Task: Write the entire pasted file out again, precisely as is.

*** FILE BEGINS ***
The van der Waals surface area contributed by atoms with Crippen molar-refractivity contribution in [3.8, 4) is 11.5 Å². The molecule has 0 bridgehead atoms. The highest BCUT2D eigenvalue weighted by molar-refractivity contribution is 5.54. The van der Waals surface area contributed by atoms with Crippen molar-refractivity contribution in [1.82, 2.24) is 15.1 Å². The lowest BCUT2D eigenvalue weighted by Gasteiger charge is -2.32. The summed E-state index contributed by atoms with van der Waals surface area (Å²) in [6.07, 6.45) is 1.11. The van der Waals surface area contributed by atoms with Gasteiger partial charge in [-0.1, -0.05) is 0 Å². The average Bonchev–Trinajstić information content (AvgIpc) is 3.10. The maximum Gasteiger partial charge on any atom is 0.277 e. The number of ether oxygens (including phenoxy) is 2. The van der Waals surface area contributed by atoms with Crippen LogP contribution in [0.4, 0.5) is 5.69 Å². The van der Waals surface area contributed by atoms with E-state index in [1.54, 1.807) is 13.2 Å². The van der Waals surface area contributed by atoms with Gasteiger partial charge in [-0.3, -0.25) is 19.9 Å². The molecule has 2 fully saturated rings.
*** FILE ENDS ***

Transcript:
The van der Waals surface area contributed by atoms with Crippen molar-refractivity contribution in [3.8, 4) is 11.5 Å². The molecule has 0 bridgehead atoms. The highest BCUT2D eigenvalue weighted by molar-refractivity contribution is 5.54. The van der Waals surface area contributed by atoms with Crippen molar-refractivity contribution in [1.82, 2.24) is 15.1 Å². The lowest BCUT2D eigenvalue weighted by Gasteiger charge is -2.32. The summed E-state index contributed by atoms with van der Waals surface area (Å²) in [6.07, 6.45) is 1.11. The van der Waals surface area contributed by atoms with Gasteiger partial charge in [-0.1, -0.05) is 0 Å². The average Bonchev–Trinajstić information content (AvgIpc) is 3.10. The maximum Gasteiger partial charge on any atom is 0.277 e. The number of ether oxygens (including phenoxy) is 2. The van der Waals surface area contributed by atoms with Crippen LogP contribution in [0.4, 0.5) is 5.69 Å². The van der Waals surface area contributed by atoms with E-state index in [1.54, 1.807) is 13.2 Å². The van der Waals surface area contributed by atoms with Gasteiger partial charge in [-0.3, -0.25) is 19.9 Å². The molecule has 2 fully saturated rings.